EJML has been developed most by Peter Abeles in his spare time. Much of the development of EJML was inspired by his frustration with existing libraries at that time. They had very poor performance with small matrices, excessive memory creation/destruction, (arguably) not the best API, and tended to be quickly abandoned by their developers after decided he liked one. The status of Java numerical libraries has improved since then in general. More recently, Graph BLAS operations have been added by Florentin Dorre (paper), filling in an often requested feature.
Additional thanks should go towards the Institute for Human Machine Cognition (IHMC) which encouraged the continued development of EJML and even commissioned the inclusion of the first few complex matrix operations after he had left. HEBI Robotics sponsored the continued developement of support for sparse matrix operations, a much needed feature.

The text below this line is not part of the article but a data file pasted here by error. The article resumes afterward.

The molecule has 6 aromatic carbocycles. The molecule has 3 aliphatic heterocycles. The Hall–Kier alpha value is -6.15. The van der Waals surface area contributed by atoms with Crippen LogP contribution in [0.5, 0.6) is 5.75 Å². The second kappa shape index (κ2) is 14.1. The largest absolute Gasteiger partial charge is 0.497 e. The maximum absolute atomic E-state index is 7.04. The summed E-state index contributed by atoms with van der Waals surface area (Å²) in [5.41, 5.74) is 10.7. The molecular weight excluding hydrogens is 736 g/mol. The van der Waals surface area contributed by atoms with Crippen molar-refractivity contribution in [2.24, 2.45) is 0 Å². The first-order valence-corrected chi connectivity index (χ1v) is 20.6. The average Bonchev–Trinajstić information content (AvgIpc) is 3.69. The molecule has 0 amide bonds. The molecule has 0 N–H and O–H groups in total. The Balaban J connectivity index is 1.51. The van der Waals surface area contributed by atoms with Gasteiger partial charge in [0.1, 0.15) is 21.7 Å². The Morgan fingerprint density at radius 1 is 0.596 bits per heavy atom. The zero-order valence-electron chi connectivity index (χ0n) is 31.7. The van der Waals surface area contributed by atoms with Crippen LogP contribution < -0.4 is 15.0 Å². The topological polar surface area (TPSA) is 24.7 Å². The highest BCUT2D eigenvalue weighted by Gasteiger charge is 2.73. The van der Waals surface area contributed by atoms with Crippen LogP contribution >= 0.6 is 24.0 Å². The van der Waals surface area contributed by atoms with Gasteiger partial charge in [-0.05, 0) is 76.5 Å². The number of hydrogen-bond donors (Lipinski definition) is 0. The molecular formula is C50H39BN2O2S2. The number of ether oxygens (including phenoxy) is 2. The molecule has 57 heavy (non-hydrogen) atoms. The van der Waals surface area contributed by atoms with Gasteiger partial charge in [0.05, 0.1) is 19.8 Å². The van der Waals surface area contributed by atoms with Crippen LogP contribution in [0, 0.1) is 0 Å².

All the feedback and bug reports from its users have also had a significant influence on this library. Without their encouragement and help it would be less stable and much less flushed out than it is today. The book Fundamentals of Matrix Computations by David S. Watkins also significantly influence the development of the library in its early days. It is probably the best introduction to to the computational side of linear algebra written so far and includes many important implementation details left out in other books.
EJML is entirely self contained and is only dependent on JUnit for tests.